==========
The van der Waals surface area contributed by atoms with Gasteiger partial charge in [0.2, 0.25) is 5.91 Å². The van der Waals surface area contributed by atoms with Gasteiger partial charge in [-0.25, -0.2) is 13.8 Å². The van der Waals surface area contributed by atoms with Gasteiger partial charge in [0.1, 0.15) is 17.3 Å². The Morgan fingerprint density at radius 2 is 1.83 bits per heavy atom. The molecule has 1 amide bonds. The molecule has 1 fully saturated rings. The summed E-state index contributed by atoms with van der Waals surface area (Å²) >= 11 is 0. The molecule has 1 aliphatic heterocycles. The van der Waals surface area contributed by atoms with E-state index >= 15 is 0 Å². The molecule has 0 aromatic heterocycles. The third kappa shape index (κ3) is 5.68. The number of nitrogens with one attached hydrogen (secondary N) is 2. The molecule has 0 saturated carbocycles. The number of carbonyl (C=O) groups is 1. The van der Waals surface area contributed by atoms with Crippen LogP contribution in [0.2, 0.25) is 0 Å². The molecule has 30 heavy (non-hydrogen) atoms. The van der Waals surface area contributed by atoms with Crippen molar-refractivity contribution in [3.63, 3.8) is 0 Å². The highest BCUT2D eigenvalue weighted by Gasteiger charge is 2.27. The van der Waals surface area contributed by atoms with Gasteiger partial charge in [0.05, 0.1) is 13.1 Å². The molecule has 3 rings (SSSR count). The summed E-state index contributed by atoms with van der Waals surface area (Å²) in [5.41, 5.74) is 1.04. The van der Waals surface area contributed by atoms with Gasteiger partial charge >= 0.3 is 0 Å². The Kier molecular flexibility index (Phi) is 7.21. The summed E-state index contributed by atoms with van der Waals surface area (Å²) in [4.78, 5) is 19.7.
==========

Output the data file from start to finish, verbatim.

The van der Waals surface area contributed by atoms with Gasteiger partial charge in [0.2, 0.25) is 5.91 Å². The van der Waals surface area contributed by atoms with Gasteiger partial charge in [-0.25, -0.2) is 13.8 Å². The van der Waals surface area contributed by atoms with Gasteiger partial charge in [0.1, 0.15) is 17.3 Å². The Morgan fingerprint density at radius 2 is 1.83 bits per heavy atom. The molecule has 1 amide bonds. The molecule has 1 fully saturated rings. The summed E-state index contributed by atoms with van der Waals surface area (Å²) >= 11 is 0. The molecule has 1 aliphatic heterocycles. The van der Waals surface area contributed by atoms with E-state index >= 15 is 0 Å². The molecule has 0 aromatic heterocycles. The third kappa shape index (κ3) is 5.68. The number of nitrogens with one attached hydrogen (secondary N) is 2. The molecule has 0 saturated carbocycles. The number of carbonyl (C=O) groups is 1. The van der Waals surface area contributed by atoms with Crippen LogP contribution in [0.2, 0.25) is 0 Å². The molecule has 30 heavy (non-hydrogen) atoms. The van der Waals surface area contributed by atoms with Crippen molar-refractivity contribution in [3.63, 3.8) is 0 Å². The highest BCUT2D eigenvalue weighted by Gasteiger charge is 2.27. The van der Waals surface area contributed by atoms with Gasteiger partial charge in [0.05, 0.1) is 13.1 Å². The molecule has 3 rings (SSSR count). The summed E-state index contributed by atoms with van der Waals surface area (Å²) in [5.41, 5.74) is 1.04. The van der Waals surface area contributed by atoms with Gasteiger partial charge >= 0.3 is 0 Å². The Kier molecular flexibility index (Phi) is 7.21. The summed E-state index contributed by atoms with van der Waals surface area (Å²) in [4.78, 5) is 19.7.